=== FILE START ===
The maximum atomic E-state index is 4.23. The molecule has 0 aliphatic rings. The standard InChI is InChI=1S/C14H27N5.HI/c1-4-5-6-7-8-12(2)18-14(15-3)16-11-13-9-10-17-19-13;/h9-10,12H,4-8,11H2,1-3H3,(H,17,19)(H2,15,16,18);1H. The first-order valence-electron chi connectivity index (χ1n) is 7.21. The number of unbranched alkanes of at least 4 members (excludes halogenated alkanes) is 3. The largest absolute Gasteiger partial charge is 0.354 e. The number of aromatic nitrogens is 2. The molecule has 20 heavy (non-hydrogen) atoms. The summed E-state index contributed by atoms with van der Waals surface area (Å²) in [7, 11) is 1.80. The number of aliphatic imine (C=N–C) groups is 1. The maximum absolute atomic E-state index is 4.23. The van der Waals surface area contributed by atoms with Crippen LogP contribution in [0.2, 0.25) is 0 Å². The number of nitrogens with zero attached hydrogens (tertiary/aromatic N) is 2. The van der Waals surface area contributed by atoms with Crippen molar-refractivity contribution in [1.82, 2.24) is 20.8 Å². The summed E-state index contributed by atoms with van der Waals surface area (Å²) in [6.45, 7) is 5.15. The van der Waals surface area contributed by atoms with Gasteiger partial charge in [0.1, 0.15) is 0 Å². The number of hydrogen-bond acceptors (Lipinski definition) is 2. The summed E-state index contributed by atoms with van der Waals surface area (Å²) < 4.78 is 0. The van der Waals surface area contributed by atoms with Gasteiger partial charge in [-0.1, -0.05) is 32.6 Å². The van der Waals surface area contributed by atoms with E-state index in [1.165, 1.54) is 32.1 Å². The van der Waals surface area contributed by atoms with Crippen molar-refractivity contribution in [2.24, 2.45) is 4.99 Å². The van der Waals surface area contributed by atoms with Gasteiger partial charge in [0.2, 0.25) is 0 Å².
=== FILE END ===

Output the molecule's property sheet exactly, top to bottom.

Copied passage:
The maximum atomic E-state index is 4.23. The molecule has 0 aliphatic rings. The standard InChI is InChI=1S/C14H27N5.HI/c1-4-5-6-7-8-12(2)18-14(15-3)16-11-13-9-10-17-19-13;/h9-10,12H,4-8,11H2,1-3H3,(H,17,19)(H2,15,16,18);1H. The first-order valence-electron chi connectivity index (χ1n) is 7.21. The number of unbranched alkanes of at least 4 members (excludes halogenated alkanes) is 3. The largest absolute Gasteiger partial charge is 0.354 e. The number of aromatic nitrogens is 2. The molecule has 20 heavy (non-hydrogen) atoms. The summed E-state index contributed by atoms with van der Waals surface area (Å²) in [7, 11) is 1.80. The number of aliphatic imine (C=N–C) groups is 1. The maximum absolute atomic E-state index is 4.23. The van der Waals surface area contributed by atoms with Crippen LogP contribution in [0.2, 0.25) is 0 Å². The number of nitrogens with zero attached hydrogens (tertiary/aromatic N) is 2. The van der Waals surface area contributed by atoms with Crippen molar-refractivity contribution in [1.82, 2.24) is 20.8 Å². The summed E-state index contributed by atoms with van der Waals surface area (Å²) in [6.45, 7) is 5.15. The van der Waals surface area contributed by atoms with Gasteiger partial charge in [0.1, 0.15) is 0 Å². The number of hydrogen-bond acceptors (Lipinski definition) is 2. The summed E-state index contributed by atoms with van der Waals surface area (Å²) < 4.78 is 0. The van der Waals surface area contributed by atoms with Gasteiger partial charge in [-0.1, -0.05) is 32.6 Å². The van der Waals surface area contributed by atoms with E-state index in [1.165, 1.54) is 32.1 Å². The van der Waals surface area contributed by atoms with Crippen molar-refractivity contribution in [2.24, 2.45) is 4.99 Å². The van der Waals surface area contributed by atoms with Gasteiger partial charge in [0.2, 0.25) is 0 Å².